The following paragraphs may provide an explanation for dialogue. In conversation I frequently make a reference to dialogue and make a distinction between dialogue and discussion.

Dialogue is a learning conversation between two or more people. Learning conversations are based on each party seeking information and a new level of understanding. This is greatly facilitated by asking questions. At least three questions with all manner of variation should be a part of the mental tools at work in a learning conversation: 1. What do you mean? 2. How do you know? 3. What difference does it make? With these questions it becomes possible to think together and advance understanding. The result can be an evolutionary learning conversation that reaches new heights.

Notice that all of these questions are open ended questions. That is the questions cannot be answered with a simple yes or no. The response to the questions means that information has to be provided. Explaining what you mean requires definition of terms and elaboration on details of an assertion. Similarly for the other two fundamental questions. Each response can elicit additional questions so that a listener can better understand the speaker’s point of view or purpose.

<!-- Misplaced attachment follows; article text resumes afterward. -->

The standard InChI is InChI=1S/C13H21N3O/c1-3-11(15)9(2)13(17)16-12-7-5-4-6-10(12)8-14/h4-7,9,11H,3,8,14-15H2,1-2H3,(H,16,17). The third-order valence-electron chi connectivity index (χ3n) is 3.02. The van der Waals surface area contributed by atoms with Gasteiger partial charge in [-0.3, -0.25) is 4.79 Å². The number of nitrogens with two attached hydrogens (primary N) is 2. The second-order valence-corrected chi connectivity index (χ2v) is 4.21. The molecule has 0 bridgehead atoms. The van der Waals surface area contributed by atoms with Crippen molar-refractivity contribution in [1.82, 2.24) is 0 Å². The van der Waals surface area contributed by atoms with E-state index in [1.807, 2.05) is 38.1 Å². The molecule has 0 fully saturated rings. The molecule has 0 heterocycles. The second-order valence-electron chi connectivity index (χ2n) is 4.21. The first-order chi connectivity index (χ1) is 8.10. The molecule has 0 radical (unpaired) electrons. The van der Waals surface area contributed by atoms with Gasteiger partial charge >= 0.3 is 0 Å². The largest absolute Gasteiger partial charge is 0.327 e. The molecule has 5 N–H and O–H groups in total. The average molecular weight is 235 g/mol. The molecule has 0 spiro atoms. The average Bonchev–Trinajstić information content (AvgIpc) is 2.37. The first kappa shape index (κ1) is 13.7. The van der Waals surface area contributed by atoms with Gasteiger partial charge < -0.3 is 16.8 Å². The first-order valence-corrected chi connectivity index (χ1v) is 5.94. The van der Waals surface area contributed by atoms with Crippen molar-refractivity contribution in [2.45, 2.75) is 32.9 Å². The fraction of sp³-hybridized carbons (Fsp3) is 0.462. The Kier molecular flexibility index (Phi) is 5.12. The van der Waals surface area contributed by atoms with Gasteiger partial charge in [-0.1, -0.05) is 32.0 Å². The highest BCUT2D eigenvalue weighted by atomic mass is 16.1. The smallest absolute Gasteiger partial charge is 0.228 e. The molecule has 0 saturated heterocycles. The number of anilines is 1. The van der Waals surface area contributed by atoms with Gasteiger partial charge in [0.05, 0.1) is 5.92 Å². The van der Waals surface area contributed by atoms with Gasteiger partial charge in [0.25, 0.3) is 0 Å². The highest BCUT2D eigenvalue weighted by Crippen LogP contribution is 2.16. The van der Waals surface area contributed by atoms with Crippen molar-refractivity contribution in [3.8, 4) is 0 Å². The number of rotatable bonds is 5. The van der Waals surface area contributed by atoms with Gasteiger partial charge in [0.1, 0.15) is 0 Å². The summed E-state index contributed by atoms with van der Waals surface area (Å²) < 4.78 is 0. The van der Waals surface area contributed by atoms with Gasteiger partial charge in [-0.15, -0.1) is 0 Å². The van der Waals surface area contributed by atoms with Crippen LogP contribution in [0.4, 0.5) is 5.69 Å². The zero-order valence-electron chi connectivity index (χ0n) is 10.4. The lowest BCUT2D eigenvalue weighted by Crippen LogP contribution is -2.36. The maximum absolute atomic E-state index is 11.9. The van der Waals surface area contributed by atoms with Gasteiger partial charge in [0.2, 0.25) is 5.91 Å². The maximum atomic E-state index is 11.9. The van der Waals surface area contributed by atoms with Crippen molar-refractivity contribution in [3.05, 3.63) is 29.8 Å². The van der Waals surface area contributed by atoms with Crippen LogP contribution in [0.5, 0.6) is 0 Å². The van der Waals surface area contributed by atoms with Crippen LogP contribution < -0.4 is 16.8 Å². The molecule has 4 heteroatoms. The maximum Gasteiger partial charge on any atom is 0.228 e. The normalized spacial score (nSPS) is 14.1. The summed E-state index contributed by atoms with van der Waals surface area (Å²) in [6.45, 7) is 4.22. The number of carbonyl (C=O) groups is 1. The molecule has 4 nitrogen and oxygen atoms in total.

Dialogue only works when all parties are seeking understanding. Where questions are hostile or attempting to trap the speaker into a position, the exchange begins to degenerate into a discussion and potential for learning is diminished or even lost entirely. Discussion shares lexical roots with concussion and percussion. The prefix “dis” is a negation. The result is that in discussion, people typically talk past one another. Each attempts to guess a point of view based on what has been said or asserted. The result is conflict with little intent or opportunity for improving knowledge. The exchange begins to resemble an interrogation akin to a legal proceeding.

The idea of dialogue is often attributed to the writing of the Austrian-Israeli philosopher and Rabbi Martin Buber. Buber’s writing elaborated on how we cultivate our being as humans through a focus on what he called “I and Thou” relationship. The very act of choosing this relationship subjectifies those involved and individuals move from objectification to subjects of worth and dignity in the eyes, mind and heart of another. Understanding the place and position of another human is a growth process for the participating parties. Buber believed that this could not happen in the absence of dialogue. For Buber we exist in dialogue while living personally and collectively in a very complex world of ideas and meanings.

Other practitioners have enlarged this basic relationship to affording space for larger groups. If you are interested in advancing your understanding of dialogue, you may find help from the writings of Peter Senge, The Fifth Discipline and William Isaacs, Dialogue; The Art of Thinking Together